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Book Memories: How I became a reader by Michael J. Sullivan
It’s probably not a good thing to admit, but when I was young I hated reading. Yep, even though I make my living now from writing books, there was a time when I had no interest in the written word. One of my worst memories was the summer I tortured myself with Big Red, a 254 page “chapter book” that I suffered through just so I could say I’ve read a book in my lifetime. But this post is supposed to be about my best memory not my worst, so I’ve already wandered off track.
This went on night after night, and I only caught half (or less) of what he was telling me…it always takes me a while to gather my wits when woken in the middle of the night...but one thing that came across loud and clear was his enthusiasm for the story. Much of what he was telling me didn’t make sense. There were strange words I’d never heard of and places that were nothing like where we lived in the suburbs of Detroit. But I tried to stay awake and there were some cool things that stuck with me.
Eventually the nightly visits ceased, and while I didn’t realize at the time that I would miss them, I can look back now with great fondness. Both my brother and I are “getting up there” in years and this was the first time we shared anything together (besides our room). It was a binding tie that stays with me even to this day. But again, I’m wandering off track.
So anyway, it was sometime later…I really can’t recall how long. It was a Sunday, which I remembered because back then there were only three network stations and Sunday afternoons contained golf, bad black and white movies, and not much else. It was raining, and I was bored enough to do some organizing of our bedroom. In doing so, I came across a book. The book. If there had been anything else to do, I might not have opened the page, but since the story got my brother so excited, it was worth trying to see what all the hub-bub was about.
It started out with:
“In a hole in the ground there lived a hobbit. Not a nasty, dirty, wet hole, filled with the ends of worms and an oozy smell, nor yet a dry, bare, sandy hole with nothing in it to sit down on or to eat: it was a hobbit-hole, and that means comfort.”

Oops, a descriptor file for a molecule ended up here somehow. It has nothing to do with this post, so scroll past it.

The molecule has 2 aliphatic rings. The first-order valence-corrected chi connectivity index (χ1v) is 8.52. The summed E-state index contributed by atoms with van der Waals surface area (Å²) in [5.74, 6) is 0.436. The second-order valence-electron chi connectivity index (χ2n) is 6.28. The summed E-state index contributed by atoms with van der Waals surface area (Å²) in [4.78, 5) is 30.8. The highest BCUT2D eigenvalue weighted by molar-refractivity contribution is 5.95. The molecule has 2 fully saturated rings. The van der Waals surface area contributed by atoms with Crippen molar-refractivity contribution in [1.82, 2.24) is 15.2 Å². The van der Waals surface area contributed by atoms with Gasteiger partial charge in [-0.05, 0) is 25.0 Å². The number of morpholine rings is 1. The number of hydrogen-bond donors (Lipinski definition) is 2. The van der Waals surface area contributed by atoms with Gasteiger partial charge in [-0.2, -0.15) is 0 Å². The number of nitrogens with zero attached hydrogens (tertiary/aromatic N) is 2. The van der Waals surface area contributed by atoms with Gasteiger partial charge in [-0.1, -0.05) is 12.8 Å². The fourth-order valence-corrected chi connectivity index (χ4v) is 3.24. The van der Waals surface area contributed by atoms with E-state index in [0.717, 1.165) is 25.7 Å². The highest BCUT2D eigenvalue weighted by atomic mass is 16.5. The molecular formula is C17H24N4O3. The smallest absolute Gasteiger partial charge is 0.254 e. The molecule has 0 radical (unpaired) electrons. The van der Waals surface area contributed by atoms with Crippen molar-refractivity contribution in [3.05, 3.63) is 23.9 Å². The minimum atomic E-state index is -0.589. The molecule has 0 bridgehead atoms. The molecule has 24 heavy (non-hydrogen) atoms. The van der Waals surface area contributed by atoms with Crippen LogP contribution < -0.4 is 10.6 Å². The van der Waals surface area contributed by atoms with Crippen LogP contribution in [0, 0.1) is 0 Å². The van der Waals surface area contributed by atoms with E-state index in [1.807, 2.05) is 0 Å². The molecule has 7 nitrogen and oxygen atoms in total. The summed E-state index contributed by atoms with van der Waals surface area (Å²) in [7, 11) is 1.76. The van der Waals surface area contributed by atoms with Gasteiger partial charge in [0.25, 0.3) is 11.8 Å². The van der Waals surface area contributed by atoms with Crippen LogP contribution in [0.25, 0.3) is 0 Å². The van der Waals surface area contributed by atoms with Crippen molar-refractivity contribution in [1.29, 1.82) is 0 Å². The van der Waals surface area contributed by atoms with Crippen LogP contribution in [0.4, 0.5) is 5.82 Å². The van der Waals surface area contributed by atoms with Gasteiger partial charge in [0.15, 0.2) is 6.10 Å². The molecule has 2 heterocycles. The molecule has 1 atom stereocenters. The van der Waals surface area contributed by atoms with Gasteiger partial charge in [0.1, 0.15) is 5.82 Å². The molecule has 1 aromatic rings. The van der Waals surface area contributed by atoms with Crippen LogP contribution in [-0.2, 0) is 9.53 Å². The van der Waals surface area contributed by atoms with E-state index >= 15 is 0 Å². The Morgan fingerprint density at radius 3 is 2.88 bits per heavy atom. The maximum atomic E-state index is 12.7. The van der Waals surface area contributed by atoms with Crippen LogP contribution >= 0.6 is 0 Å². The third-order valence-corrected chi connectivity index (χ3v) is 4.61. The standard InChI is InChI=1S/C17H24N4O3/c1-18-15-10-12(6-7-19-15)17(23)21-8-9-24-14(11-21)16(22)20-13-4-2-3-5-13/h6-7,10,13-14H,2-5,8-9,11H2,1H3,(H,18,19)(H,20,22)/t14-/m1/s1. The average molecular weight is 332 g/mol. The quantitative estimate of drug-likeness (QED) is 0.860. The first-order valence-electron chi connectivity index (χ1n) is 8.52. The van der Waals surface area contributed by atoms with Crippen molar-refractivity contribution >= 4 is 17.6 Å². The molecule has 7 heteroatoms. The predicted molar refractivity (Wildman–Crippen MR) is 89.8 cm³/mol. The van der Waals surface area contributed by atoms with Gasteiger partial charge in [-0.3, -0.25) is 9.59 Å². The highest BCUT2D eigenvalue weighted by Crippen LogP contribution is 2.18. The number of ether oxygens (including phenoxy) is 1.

Wow, I thought. This is much more interesting than the story about the Irish setter.
So I curled up and dug in. My life was never the same again. All that kept running through my head was, “So this is what reading can be like. Needless to say, when I finished it, I dug into Lord of the Rings. Then I was bugging my mom to take me to the library as I worked through all the Narnia books. It wasn’t too long before I ran out, which is what transformed me from a reader to a writer.
I wanted more…and I wanted stories to go the way I wanted them to. I’ve always been mad at Lewis for returning the children to ordinary lives after they had lived as kings and queens. The best way to manage this was to write my own books, so I started typing out stories on my sister’s portable typewriter. I illustrated covers on construction paper, and used staples or punched holes and used string to bind the pages together. A whole new world opened and not only did I discover the joy of reading, but the untapped potential of a nearly limitless world.
So for those who have read my stories you can either thank (or blame) my brother Patrick (his first name is John, although everyone calls him Pat) FRor waking me up in the middle of the night so share his enthusiasm for Tolkien. It was the spark that ignited the fire, and without that my life would have turned out much different. I hope that everyone has someone in their life that nudges them on the way to reading…and, I’d be even happier if some of those got the writing bug as well.
Michael J. Sullivan is author of The Riyria Revelations, The Riyria Chronicles, and his soon to be released science fiction thriller, Hollow World. He has written twenty-three novels, published nine, and has been translated into fifteen foreign languages. His works have appeared on more than eighty-five “best of” or “most anticipated” lists including those compiled by Library Journal, Barnes & Noble, Goodreads, and Audible.com. He spends part of his time trying to help aspiring authors learn the intricacies of publishing through a regular column on Amazing Stories, and he’ll soon be featuring author interviews on Adventures in Science Fiction Publishing.